Hundreds of millions of animals are killed every year by road traffic. It’s a sad statistic that Jochen Jaeger, associate professor of geography at Concordia University, Montreal, Canada, hopes to reduce. But rather than focus on a specific location, as most studies do, he and colleagues have taken a less-common approach.
Jochen and an international team of collaborators stepped back to re-examine the results of dozens of studies already conducted in countries around the world. They combined the data from many studies and analyzed them together, which allows for the discovery of more general relationships that hold across many locations. They focused on what prevention methods are most consistently useful. The results were recently published in the journal PLoS ONE.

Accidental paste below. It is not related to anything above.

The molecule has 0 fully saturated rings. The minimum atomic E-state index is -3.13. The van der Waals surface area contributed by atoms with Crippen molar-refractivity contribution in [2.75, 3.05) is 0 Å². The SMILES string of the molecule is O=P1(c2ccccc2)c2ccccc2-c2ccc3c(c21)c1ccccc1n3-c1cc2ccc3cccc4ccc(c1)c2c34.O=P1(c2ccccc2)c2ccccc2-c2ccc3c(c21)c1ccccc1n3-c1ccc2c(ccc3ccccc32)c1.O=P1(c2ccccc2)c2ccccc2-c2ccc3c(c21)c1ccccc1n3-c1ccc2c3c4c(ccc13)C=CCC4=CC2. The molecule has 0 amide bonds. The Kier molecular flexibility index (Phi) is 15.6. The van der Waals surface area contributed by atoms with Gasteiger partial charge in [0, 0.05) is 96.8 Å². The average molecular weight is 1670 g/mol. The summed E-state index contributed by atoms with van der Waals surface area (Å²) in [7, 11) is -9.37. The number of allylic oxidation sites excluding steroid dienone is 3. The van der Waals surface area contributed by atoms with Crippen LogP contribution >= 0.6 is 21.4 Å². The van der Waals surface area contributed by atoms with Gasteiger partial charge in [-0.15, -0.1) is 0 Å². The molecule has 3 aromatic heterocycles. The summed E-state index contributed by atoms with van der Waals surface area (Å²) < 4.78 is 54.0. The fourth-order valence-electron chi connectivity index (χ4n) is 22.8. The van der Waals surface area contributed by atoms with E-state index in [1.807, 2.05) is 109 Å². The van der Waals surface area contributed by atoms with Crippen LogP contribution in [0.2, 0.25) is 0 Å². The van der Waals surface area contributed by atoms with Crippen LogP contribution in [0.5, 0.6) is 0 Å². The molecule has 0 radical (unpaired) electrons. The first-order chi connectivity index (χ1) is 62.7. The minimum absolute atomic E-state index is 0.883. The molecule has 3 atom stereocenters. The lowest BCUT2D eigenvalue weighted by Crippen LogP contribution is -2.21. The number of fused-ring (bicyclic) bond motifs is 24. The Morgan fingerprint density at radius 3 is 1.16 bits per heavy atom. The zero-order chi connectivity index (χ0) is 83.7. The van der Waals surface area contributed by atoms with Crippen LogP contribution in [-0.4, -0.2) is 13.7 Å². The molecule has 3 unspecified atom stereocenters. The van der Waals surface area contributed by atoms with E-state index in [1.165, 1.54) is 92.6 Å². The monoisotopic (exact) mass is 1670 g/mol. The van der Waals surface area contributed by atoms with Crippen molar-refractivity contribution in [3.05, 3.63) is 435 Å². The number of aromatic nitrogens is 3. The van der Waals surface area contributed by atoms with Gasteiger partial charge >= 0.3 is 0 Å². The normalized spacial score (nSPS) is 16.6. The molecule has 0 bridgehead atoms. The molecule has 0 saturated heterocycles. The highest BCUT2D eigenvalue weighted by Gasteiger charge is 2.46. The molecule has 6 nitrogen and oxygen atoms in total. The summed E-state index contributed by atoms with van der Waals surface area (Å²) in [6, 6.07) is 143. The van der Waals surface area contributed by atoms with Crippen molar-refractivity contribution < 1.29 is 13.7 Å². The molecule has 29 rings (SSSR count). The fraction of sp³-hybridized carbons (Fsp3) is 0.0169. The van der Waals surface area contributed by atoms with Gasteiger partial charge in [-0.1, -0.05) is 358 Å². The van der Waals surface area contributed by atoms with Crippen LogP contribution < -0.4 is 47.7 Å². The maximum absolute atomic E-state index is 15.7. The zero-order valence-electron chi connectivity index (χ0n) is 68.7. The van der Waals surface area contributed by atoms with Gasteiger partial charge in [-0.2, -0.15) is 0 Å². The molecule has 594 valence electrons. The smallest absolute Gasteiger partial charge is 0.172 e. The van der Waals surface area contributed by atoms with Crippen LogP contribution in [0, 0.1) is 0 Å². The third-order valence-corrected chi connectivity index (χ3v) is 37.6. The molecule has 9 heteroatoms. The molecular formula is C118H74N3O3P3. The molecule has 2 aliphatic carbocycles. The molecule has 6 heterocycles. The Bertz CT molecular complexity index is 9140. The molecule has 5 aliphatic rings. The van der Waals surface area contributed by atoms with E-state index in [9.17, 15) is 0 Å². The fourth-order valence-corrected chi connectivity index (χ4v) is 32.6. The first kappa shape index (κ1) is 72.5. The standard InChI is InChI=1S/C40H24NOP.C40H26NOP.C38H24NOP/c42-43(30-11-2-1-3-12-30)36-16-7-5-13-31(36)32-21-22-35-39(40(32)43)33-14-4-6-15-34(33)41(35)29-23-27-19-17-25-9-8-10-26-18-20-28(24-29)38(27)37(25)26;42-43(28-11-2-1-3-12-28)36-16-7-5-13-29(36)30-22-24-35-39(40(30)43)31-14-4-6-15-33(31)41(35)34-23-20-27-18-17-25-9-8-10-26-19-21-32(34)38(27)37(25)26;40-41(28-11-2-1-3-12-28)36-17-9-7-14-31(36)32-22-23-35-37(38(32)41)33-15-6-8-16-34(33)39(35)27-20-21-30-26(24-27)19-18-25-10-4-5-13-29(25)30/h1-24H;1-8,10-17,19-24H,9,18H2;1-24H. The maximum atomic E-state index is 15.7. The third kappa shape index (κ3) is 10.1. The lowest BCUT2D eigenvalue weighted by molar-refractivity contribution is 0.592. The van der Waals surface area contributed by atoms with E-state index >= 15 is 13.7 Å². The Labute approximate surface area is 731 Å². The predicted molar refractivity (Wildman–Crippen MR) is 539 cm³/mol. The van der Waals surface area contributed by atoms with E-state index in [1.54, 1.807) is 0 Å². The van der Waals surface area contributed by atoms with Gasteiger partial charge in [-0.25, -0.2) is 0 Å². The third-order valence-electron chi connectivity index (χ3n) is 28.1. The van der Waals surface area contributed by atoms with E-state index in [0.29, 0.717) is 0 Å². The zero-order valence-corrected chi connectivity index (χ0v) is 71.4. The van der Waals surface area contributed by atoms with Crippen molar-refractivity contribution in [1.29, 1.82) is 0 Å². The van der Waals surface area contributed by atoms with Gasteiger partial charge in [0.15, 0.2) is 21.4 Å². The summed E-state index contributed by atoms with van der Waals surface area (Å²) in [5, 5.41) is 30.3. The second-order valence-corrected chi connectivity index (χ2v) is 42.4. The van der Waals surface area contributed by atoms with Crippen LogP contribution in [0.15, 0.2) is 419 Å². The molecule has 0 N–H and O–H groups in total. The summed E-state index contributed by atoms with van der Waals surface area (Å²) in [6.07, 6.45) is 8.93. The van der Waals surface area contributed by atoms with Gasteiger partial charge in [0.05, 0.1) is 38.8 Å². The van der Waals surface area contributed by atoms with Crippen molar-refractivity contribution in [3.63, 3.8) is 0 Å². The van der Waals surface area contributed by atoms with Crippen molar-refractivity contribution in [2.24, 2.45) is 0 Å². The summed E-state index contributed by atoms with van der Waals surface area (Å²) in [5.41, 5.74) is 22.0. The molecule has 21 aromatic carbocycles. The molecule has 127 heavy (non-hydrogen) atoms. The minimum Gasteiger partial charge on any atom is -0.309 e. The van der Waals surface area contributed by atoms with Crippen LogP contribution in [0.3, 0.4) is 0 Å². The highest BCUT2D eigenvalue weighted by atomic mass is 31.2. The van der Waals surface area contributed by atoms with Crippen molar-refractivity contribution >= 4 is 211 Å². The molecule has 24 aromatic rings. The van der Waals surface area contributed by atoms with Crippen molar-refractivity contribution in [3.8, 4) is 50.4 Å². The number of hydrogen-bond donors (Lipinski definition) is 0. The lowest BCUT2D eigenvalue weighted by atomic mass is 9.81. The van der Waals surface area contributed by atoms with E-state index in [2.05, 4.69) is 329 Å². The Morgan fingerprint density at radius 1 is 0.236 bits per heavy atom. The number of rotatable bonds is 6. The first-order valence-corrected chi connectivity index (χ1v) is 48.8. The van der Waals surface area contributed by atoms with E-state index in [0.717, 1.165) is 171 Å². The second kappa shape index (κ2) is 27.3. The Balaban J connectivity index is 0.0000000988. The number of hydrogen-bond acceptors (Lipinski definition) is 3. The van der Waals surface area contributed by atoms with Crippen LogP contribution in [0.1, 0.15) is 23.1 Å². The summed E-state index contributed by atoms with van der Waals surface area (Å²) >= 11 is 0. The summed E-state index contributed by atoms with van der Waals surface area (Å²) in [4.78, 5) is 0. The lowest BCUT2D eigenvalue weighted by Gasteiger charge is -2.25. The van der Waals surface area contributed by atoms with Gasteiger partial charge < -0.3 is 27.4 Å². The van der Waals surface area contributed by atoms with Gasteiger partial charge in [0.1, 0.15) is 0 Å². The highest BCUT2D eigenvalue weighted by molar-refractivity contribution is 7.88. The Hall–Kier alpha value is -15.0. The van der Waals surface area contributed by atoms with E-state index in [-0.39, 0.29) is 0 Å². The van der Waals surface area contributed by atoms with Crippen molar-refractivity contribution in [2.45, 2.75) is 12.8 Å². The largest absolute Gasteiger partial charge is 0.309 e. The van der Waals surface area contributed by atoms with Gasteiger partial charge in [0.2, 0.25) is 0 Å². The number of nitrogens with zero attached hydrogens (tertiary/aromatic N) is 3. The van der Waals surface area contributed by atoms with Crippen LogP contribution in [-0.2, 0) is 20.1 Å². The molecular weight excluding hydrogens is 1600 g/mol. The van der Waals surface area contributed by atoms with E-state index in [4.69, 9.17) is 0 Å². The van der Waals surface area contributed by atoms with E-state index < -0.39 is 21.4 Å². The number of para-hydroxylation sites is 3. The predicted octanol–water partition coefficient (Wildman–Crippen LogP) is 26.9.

Of the more than 40 prevention methods available, the researchers found that, overall, fences, with or without crossing structures, reduce roadkill by 54% when considering all species combined. Crossing structures had no detectable effect without fencing.
When large mammals were examined, the combination of fences and crossing structures led to a roadkill reduction of 83%, while animal detection systems (such as laser tripwires or radar) led to a 57% reduction.
The study also determined that expensive measures were much more effective than cheaper ones.
Equally important in this study is its potential to improve the quality and consistency of future research.
The researchers suggest reporting more carefully on how animals fare at “hotspots” at the end of fencing stretches. Many animals seem to move along the fence, cross the road at the end and get killed there. A different design of the fence-ends could help reduce this effect, but research about this idea still needs to be done in the future.
—Concordia University press release by Suzanne Bowness
April 17, 2017 NewTerrain.